Wednesday, October 12, 2011

Film Review: Abbott & Costello Meet Frankenstein

"Abbott & Costello Meet Frankenstein" *** (out of ****)

As I review horror films in the month of October in celebration of Halloween, I want to pay attention to a sub-genre of comedy which combines these two elements together.

Comedy/horror is nothing new. One of the earliest cinematic examples which I can instantly think of is the Harold Lloyd two-reeler, "Haunted Spooks" (1920) but no comedian or comedy team enaged in this mash-up combo more than Bud Abbott & Lou Costello. They first ventured into this genre in their comedy "Hold That Ghost" (1941) but the film that is often cited as their best example of this genre is "Abbott & Costello Meet Frankenstein" (1948).

It is difficult to say why this is such a popular genre. One theory I have is, if we can laugh at what scares us, it is no longer scary. Comedy/horror films demonstrate the formula of most horror films then turns those movies on their head by making fun of them. Showing us, the audience, how silly it is to find these predictable movies scary.

The cross genre has been so popular over the years that nearly all the great comedians and comedy teams have attempted to delve into this terriority at least once. I've already given you the Harold Lloyd example. Other examples include Bob Hope in "The Ghost Breakers" (1940), the comedy team Olsen & Johnson in "Ghost Catchers" (1944), the team Wheeler & Woolsey in "Mummy's Boys" (1936) and Laurel & Hardy in "The Laurel & Hardy Murder Case" (1930). For a more modern example look at what Wes Craven did with the "Scream" series of films.

By the time "Abbott & Costello Meet Frankenstein" was made both "the boys" and the Universal Studio Monsters had fallen on hard times. Viewers were no longer interested in Dracula or Frankenstein's Monster. And Abbott & Costello were starting to show signs of aging. The team had unofficially split-up at one point. In their comedy "The Time of Their Lives" (1946) the team wasn't even on speaking terms. In that movie they do not have any scenes together (!). So, this film was an attempt to rejuvenate both properties; Abbott & Costello comedies and Universal horror films.

One of the reasons I think this film works as well as it does is because the film does a good job keeping the horror part serious. Lon Chaney Jr., the original Wolf Man and Bela Lugosi, the original Dracula are in this movie. The background story involving these characters could have honestly worked on its own. But the movie does an amazing balancing act and incorporates an "Abbott & Costello" comedy into the mix. The film does a great job splitting the movie in half. Those that want to watch the movie to see their favorite Universal Horror characters may enjoy the scenes involving those characters. Those who want to watch an Abbott & Costello comedy will find many gags and the team's famous wordplay to enjoy. In almost effortless fashion the film can easily go from comedy to horror within the same scene.

In the movie Abbott & Costello play a couple of baggage handlers; Chick Young (Abbott) and Wilbur Grey (Costello). They are ordered to deliver two crates to a wax museum. Inside those crates are Dracula's coffin and Frankenstein's Monster, played by Glenn Strange (while not the original Monster, of course Boris Karloff was, Strange did play the Monster in previous films; "House of Dracula" (1945) and "House of Frankenstein" (1944). Naturally Chick doesn't believe in such nonsense. Dracula and Frankenstein's Monster were made up characters. But Wilbur is not so sure. One gag involves the team reprising their moving candle gag, seen in "Hold That Ghost". I wonder if it inspired Mel Brooks for his "put the candle back" routine in "Young Frankenstein" (1974).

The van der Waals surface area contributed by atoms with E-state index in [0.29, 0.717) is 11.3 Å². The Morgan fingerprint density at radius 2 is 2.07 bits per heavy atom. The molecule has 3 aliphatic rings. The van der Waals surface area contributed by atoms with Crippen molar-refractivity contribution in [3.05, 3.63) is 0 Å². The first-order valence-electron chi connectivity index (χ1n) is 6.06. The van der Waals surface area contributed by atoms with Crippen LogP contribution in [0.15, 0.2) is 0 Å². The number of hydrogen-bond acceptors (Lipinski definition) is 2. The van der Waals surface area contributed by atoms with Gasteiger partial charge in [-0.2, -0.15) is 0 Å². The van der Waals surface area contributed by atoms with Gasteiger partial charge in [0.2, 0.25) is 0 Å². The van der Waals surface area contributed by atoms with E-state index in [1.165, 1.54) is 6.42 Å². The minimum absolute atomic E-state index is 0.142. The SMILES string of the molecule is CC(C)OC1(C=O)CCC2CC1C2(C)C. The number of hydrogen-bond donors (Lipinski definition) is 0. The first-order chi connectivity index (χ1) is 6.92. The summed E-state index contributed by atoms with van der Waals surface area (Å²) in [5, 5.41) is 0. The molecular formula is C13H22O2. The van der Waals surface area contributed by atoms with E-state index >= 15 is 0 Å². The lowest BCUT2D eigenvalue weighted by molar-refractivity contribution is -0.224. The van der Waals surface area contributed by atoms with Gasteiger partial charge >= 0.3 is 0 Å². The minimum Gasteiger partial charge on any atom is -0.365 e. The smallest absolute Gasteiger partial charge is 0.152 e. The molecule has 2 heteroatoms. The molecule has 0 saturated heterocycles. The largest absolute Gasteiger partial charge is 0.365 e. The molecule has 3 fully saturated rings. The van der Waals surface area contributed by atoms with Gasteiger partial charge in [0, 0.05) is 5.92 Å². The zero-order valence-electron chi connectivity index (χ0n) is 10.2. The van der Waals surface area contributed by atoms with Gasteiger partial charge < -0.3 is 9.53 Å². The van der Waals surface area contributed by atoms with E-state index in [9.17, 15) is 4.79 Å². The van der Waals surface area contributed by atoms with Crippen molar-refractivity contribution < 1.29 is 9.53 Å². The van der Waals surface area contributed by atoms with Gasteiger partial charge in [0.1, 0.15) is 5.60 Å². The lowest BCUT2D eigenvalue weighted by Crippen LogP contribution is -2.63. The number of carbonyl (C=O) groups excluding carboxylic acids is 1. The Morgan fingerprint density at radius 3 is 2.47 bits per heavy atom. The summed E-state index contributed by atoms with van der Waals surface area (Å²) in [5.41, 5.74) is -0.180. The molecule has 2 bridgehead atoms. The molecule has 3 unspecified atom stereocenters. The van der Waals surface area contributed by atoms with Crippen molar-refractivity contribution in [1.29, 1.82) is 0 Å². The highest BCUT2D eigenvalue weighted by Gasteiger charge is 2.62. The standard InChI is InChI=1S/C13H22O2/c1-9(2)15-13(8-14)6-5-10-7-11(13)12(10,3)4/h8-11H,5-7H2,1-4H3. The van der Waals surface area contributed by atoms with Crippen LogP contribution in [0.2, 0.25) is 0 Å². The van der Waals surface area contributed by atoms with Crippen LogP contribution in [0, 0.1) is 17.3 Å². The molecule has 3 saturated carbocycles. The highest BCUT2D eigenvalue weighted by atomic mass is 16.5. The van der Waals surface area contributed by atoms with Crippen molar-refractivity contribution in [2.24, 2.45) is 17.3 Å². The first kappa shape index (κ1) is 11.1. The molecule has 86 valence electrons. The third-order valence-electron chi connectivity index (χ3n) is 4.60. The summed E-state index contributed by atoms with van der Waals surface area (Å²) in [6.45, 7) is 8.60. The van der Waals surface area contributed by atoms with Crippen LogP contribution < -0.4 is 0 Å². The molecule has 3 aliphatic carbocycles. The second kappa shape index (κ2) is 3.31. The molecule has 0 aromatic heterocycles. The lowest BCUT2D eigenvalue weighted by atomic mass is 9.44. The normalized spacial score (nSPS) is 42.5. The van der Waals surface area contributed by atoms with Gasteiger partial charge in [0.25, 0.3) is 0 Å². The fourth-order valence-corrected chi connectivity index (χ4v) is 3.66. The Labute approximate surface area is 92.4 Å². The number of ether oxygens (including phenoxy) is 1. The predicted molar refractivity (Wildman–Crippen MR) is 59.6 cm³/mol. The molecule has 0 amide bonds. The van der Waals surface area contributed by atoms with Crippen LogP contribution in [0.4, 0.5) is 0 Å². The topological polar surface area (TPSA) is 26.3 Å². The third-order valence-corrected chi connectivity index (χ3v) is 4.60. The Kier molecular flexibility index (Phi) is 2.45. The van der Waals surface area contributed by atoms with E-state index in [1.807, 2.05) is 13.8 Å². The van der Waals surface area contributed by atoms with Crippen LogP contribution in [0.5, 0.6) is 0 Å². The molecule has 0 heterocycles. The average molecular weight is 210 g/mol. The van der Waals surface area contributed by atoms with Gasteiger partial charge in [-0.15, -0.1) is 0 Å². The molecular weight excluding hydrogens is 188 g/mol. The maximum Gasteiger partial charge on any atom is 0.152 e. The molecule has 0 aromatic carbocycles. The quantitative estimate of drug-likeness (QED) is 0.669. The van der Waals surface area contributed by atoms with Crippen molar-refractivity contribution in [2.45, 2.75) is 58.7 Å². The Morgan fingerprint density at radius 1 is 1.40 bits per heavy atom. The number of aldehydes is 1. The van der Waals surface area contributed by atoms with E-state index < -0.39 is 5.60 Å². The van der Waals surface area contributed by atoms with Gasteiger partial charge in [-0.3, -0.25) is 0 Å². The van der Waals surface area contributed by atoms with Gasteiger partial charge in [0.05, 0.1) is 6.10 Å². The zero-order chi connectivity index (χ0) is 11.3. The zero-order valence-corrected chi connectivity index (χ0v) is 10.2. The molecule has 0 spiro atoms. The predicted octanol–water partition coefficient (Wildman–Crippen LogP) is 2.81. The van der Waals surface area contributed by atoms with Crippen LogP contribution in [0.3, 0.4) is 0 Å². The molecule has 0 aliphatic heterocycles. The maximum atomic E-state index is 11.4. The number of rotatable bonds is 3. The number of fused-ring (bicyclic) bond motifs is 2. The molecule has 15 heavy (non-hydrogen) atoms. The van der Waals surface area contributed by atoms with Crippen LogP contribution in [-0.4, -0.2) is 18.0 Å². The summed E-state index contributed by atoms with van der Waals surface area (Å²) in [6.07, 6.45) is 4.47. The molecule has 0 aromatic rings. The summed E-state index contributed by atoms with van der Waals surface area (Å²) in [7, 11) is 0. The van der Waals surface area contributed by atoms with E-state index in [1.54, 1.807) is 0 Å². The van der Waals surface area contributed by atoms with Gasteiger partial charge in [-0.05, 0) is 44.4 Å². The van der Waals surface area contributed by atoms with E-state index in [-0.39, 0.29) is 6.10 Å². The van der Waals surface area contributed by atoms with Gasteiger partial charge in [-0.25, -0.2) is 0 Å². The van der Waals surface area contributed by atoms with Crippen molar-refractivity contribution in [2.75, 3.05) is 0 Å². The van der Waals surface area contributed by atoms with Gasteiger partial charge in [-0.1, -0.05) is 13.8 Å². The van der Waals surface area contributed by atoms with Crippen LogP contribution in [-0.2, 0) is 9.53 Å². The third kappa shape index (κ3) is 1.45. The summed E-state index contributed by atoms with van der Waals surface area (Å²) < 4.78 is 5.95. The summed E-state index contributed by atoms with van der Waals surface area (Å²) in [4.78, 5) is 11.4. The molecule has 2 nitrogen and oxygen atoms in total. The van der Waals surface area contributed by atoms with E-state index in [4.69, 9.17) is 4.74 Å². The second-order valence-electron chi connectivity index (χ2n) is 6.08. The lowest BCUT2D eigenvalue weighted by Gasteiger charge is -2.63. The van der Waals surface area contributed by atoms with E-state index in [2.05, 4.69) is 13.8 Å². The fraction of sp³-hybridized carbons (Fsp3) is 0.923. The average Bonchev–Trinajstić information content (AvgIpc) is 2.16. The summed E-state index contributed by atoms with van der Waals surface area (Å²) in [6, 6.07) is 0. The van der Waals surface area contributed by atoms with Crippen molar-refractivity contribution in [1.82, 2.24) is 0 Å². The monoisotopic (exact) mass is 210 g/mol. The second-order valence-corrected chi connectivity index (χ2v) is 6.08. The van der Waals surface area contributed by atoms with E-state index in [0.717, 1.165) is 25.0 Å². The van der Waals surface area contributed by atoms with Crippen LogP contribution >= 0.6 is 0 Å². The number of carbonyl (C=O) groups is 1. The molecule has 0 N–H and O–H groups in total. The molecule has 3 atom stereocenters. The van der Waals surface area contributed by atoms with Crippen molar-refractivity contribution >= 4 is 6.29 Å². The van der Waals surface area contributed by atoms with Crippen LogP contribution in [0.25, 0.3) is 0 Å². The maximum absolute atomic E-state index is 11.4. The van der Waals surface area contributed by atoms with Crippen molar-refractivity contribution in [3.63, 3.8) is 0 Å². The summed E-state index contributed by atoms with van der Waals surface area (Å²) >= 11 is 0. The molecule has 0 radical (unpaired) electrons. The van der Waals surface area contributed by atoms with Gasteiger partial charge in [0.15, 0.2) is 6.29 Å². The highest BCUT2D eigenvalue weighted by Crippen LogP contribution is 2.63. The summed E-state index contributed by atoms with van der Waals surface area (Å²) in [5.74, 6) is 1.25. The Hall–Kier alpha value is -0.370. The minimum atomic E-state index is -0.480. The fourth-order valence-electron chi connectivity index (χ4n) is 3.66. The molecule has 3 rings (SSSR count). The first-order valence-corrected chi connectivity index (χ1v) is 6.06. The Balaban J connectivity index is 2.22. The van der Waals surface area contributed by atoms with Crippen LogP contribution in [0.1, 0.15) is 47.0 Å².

From there the boys learn, from Larry Talbot (Chaney) that in fact Dracula and the Monster are real. Talbot has traveled from London to destroy them, once and for all. But will he be able to stop them? You see, Talbot has his own problem. Many years ago he was biten by a werewolf and when the moon is full...well, you know the story.

"Abbott & Costello Meet Frankenstein" has a lot of fun with this set-up. As I said, the film never makes fun of the monsters. Their storylines are pretty much intact. You can describe the movie really as a horror film with Abbott & Costello thrown in. Not the other way around. Abbott & Costello are almost comic relief. The film is comparable to previous attempts by Universal Studios to combine all of these famous characters into one film. The "House" movies are an example of this as well as "Frankenstein Meets The Wolf Man" (1943).

Unfortunately the following Abbott & Costello films which followed, where the team would meet various monsters, changed the formula a bit. Now the films would be Abbott & Costello comedies first, altering the movies to adjust to their style of comedy. That's why this movie is the best of all the films the team did in this genre.

Some interesting facts concerning the film are Boris Karloff doesn't make an appearance. As I understand it, he was in fact approached to play the role but declined fearing the film would make fun of the characters. However, Karloff would appear in a comedy with Abbott & Costello in "Abbott & Costello Meet The Killer, Boris Karloff" (1949). Bela Lugosi would never again play "Dracula" in a movie. Lugosi was actually in "The Wolf Man" (1941) with Chaney. Lugosi's character was the one which turned Chaney into the Wolf Man.

If your looking for a good laugh on Halloween night, honestly "Abbott & Costello Meet Frankenstein" should please most viewers with its unique blend of comedy and horror.